The Connecticut Migratory Bird Conservation Stamp Program was initiated in the early 1990s when concerned sportsmen worked with the DEEP to develop legislation that would generate revenue for wetland conservation. Modeled after the federal Duck Stamp Program, the Connecticut program requires the purchase of a state Duck Stamp, along with a hunting license, to legally hunt waterfowl in the state. By state law, funds generated from the sale of Duck Stamps can only be used for the development, management, preservation, conservation, acquisition, purchase, and maintenance of waterfowl habitat and wetlands, as well as the purchase and acquisition of recreational rights or interests relating to migratory birds.
The early state Duck Stamps featured waterfowl art from artists across North America. However, since 2003, the stamp has featured designs from local artists. In an effort to generate more interest in the Duck Stamp Program, with the goal of increasing stamp sales and revenues to improve wetland conservation, the DEEP is returning to the more appealing full-color format for stamps and holding a contest to select the artwork for the stamp. Art enthusiasts, stamp collectors, and conservationists can purchase as many stamps as they wish. Full-color prints may also be available at the discretion of the winning artist.
The first Connecticut Duck Stamp debuted in 1993 with a fee of $5.00. From 1993-2002, the sale of Duck Stamps and prints generated over $1.2 million in revenue. Print sales gradually declined over time and the print program was discontinued with the 2002 Duck Stamp. In order to maintain revenue for growing habitat conservation needs, the cost of the Connecticut stamp was increased to $10 in 2005 and $13 in 2010. Surveys conducted by the DEEP indicated that the majority of waterfowl hunters were behind increased stamp fees. Hunters and conservationists have consistently expressed strong support for the Duck Stamp Program and associated conservation projects. The sale of stamps alone currently generates approximately $50,000 per year.
- Over 3,145 acres of wetlands have been restored or enhanced. Projects have encompassed nearly 50 sites, mostly on state-owned wildlife management areas. In 2011, two more projects, one in Tolland and another in Haddam, were completed using Duck Stamp funds.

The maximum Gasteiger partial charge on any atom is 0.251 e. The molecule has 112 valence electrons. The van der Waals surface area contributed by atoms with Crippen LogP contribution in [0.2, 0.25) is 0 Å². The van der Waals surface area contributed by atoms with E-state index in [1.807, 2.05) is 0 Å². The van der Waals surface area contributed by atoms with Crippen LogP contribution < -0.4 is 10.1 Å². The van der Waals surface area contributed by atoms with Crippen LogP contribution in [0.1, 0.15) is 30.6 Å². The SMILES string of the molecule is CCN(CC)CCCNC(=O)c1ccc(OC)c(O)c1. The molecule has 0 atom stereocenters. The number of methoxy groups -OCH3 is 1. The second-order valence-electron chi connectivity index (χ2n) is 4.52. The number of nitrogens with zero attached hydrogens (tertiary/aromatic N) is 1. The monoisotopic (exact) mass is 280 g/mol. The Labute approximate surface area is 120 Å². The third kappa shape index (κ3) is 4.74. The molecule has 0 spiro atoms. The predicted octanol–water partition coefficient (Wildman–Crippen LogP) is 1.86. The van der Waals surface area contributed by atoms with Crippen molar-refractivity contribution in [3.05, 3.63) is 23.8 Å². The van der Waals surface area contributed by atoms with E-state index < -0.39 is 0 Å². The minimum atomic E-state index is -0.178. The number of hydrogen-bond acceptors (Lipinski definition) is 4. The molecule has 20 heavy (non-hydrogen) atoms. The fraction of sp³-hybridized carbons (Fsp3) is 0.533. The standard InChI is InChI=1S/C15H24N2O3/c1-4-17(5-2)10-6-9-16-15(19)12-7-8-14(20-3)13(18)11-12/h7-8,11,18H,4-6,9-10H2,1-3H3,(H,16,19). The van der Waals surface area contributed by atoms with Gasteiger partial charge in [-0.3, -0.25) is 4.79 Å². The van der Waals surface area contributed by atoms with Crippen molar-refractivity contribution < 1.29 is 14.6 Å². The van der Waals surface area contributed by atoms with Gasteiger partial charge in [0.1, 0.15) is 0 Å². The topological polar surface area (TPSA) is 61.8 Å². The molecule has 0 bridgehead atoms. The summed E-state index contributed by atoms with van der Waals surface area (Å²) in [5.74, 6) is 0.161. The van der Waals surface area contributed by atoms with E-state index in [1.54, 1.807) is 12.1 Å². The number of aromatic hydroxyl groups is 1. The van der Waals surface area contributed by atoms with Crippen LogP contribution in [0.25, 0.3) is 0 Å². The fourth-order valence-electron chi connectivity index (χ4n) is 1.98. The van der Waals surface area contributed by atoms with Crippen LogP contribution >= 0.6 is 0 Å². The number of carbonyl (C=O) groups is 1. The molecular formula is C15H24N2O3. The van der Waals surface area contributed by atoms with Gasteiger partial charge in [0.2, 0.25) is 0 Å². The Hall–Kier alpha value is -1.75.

- Specialized large equipment was purchased to conduct extensive marsh restoration work, particularly along the coast.
- A 75-acre addition to the Wangunk Meadows Wildlife Management Area in Portland was purchased.
- Duck Stamp funds have generated additional monies for Connecticut through matching grants from federal conservation initiatives. By combining Duck Stamp funds with these additional monies, over $4 million have been available to complete wildlife conservation projects. Thus, Connecticut has received a 4:1 return on Duck Stamp monies.
- The wetland restoration work funded by Duck Stamps has benefitted many wildlife species, including several designated as species of greatest conservation need in Connecticut’s Comprehensive Wildlife Conservation Strategy.
- The Duck Stamp Program is a prime example of a user fee program that has greatly benefitted not only wildlife, but also the people of Connecticut by improving the health of our local environments.
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Young Connecticut artists have an opportunity to submit their artwork of a waterfowl species in the Connecticut Junior Duck Stamp competition sponsored by the Connecticut Waterfowlers Association
(CWA). Students are judged in four groups according to grade level. Three first, second, and third place entries are selected for each group. A “Best of Show” is selected by the judges from the 12 first-place winners. The “Best of Show” is then entered into the national Junior Duck Stamp Contest. The first place design from the national contest is used to create a Junior Duck Stamp for the following year. Junior Duck Stamps are sold by the U.S. Postal Service for $5 each. Proceeds support conservation education and provide awards and scholarships for the students, teachers, and schools that participate in the program.
The deadline for submitting artwork for the 2013 Junior Duck Stamp Competition has passed. Details to come on the next competition. Questions and artwork should be submitted to Connecticut Waterfowlers Association, c/o Chris Samor, 29 Bower Hill Rd., Oxford, CT 06478.
Connecticut Junior Duck Stamp Artist Placed Second in the 2012 National Competition
An original painting of a drake wood duck by Avon High School senior Matthew Messina, of Avon, was chosen as Best of Show in the 2012 Connecticut Duck Stamp competition. Matthew’s painting was sent to the U.S. Fish and Wildlife Service to compete in the national 2012 Junior Duck Stamp Art Contest, and it was awarded with second place.
Content last updated on May 8, 2013.